Exploring Calgary’s Active Economy
An active economy drives significant economic and social benefit to a city including direct benefits related to economic growth and employment, and indirect ones such as those related to social relationships. Indirect benefits include the development of skills essential to innovation and economic diversification.
The active economy, parallels and compliments the principle of the creative economy which is a lens to evaluate the impact of arts and culture on economic and social prosperity.
The active economy includes all for-profit, not-for-profit and public organizations and individuals who directly or indirectly contribute to the development and delivery of sport and active recreation experiences, whose aim is expressing or improving individual or community physical, mental and/or social health and wellness.
For additional background, refer to the ActiveCITY working paper Calgary’s Regional Active Economy: An Exploratory Study of the Role of an Active Ecosystem in Generating Community Value. Authored by Dr. David J. Finch, Dr. David Legg, Dr. Norm O’Reilly, Jason Ribeiro and Dr Trevor Tombe.
What Sectors are in the Active Economy?
We propose that the active economy is composed of ten sectors, and five stakeholder groups:
Below are definitions and examples for each of the ten sectors:
Competitive sports are activities involving physical exertion, skill as the primary focus of the activity, with elements of competition where rules and patterns of behaviour governing the activity exist formally through organizations. Examples include:
Forms of physical sports (e..g soccer)
Forms of motorized sports (e.g. autoracing)
Coordination sports (e.g. darts)
Animal-supported sports (e.g. Show jumping)
Sport leagues (Amateur and professional)
Sport clubs and teams (Amateur and professional)
Sport governing bodies (e.g. FIFA)
Tournaments (e.g. World Cup).
Active recreation are activities engaged in for the purpose of relaxation, health and well being or enjoyment with the primary activity requiring physical exertion.They are often spontaneous in nature and participant led with a low level of organization and limited structure. Examples include:
Active transportation (e.g. cycling, walking, skateboarding),
Design & Infrastructure
Includes all for-profit, not-for-profit and public infrastructure required for delivering competitive sports and active recreation experiences. Scope includes the design, construction, maintenance, repair, operation, and the supervision of infrastructure and open spaces. Design and infrastructure can be broken into indoor and outdoor forms of infrastructure:
Indoor infrastructure includes arenas, gymnasiums, community centres and halls, indoor pools, cultural centres, senior and youth centres.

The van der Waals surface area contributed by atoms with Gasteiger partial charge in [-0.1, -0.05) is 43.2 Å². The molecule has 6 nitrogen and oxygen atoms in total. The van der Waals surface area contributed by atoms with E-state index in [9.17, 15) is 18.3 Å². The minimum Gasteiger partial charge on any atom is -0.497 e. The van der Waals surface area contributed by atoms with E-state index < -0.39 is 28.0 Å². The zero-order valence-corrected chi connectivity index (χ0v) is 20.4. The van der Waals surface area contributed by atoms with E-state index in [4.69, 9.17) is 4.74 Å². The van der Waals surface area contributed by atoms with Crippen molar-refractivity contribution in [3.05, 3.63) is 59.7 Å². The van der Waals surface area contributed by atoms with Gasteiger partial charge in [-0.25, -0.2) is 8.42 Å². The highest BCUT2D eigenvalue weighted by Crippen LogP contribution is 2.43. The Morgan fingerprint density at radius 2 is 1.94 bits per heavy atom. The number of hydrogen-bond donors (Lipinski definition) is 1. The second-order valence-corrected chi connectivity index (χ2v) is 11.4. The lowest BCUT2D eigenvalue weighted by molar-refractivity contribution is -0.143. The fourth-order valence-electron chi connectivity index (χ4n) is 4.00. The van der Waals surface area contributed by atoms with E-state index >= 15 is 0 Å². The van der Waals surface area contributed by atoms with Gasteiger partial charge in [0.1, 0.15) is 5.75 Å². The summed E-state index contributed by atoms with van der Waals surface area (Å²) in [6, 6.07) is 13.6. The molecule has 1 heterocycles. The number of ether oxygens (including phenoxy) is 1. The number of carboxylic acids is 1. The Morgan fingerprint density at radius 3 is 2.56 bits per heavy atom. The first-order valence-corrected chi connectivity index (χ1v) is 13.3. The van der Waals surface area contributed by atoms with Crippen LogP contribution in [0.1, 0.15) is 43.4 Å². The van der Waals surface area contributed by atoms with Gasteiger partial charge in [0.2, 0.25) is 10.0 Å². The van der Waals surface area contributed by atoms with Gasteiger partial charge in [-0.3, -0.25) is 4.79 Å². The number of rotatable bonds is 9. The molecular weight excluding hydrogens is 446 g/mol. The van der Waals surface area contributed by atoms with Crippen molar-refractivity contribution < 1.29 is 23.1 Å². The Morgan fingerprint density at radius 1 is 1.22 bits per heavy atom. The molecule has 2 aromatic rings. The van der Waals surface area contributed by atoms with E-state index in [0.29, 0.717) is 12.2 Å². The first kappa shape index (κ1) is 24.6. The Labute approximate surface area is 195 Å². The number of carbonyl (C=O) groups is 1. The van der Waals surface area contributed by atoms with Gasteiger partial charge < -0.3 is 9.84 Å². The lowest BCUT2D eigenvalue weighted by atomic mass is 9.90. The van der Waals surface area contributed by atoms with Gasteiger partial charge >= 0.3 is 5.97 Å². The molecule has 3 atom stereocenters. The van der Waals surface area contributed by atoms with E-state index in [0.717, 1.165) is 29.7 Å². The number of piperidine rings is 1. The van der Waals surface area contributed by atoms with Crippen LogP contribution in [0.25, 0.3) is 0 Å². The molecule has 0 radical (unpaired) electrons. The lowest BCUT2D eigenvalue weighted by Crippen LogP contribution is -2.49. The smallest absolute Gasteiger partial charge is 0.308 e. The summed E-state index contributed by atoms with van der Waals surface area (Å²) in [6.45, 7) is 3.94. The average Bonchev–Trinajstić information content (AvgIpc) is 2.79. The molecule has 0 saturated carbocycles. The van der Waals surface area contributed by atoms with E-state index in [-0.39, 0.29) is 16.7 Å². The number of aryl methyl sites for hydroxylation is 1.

Outdoor infrastructure includes stadiums, parks, playing fields, play-structures, trails, forested areas, outdoor pools, splash pads, pavilions, gardens, waterfronts, marinas, outdoor courts (e.g., tennis, basketball), outdoor rinks and golf courses,additional civic infrastructure that supports the delivery of active ecosystem products and services (e.g. Cycle tracks).
Tourism directly associated with competitive sport or active recreation development or delivery. Examples include:
Hosting major sporting or active recreation events
Development, manufacturing and sales of equipment associated with competitive sport or active recreation development or delivery. Examples include:
Racket sport manufacturers
Sport and active recreation retailers
Apparel & Accessories
Development, manufacturing and sales of apparel and accessories associated with competitive sport or active recreation development or delivery. Examples include:
Licensed apparel manufacturers
Sport and active recreation apparel retailers
Media & Content
Media and content directly associated with competitive sport or active recreation development or delivery. Examples include:
Broadcast rights holders
Media organizations and individuals who specialize in sport or active recreation.
Sport and active recreation content developers
Professional services directly associated with sport or active recreation development or delivery. Examples include:
Sport advisory services
Sport betting is predicting competitive sports results and placing a wager on the outcome. Examples include:
Lottery and gaming authorities
Health & Wellness
Health and wellness products and services supporting the delivery or engagement in competitive sport or active recreation. Examples include:
Traditional & Complementary Medicine
Preventive & Personalized Medicine and Public Health
Healthy Eating, Nutrition & Weight Loss
Fitness & Mind-Body
ActiveCITY researcher SpotlighT - Dr. Norm O'Reilly
For more information on the activecity collective, please contact:
Dr. David Finch
Co-Chair, ActiveCITY Collective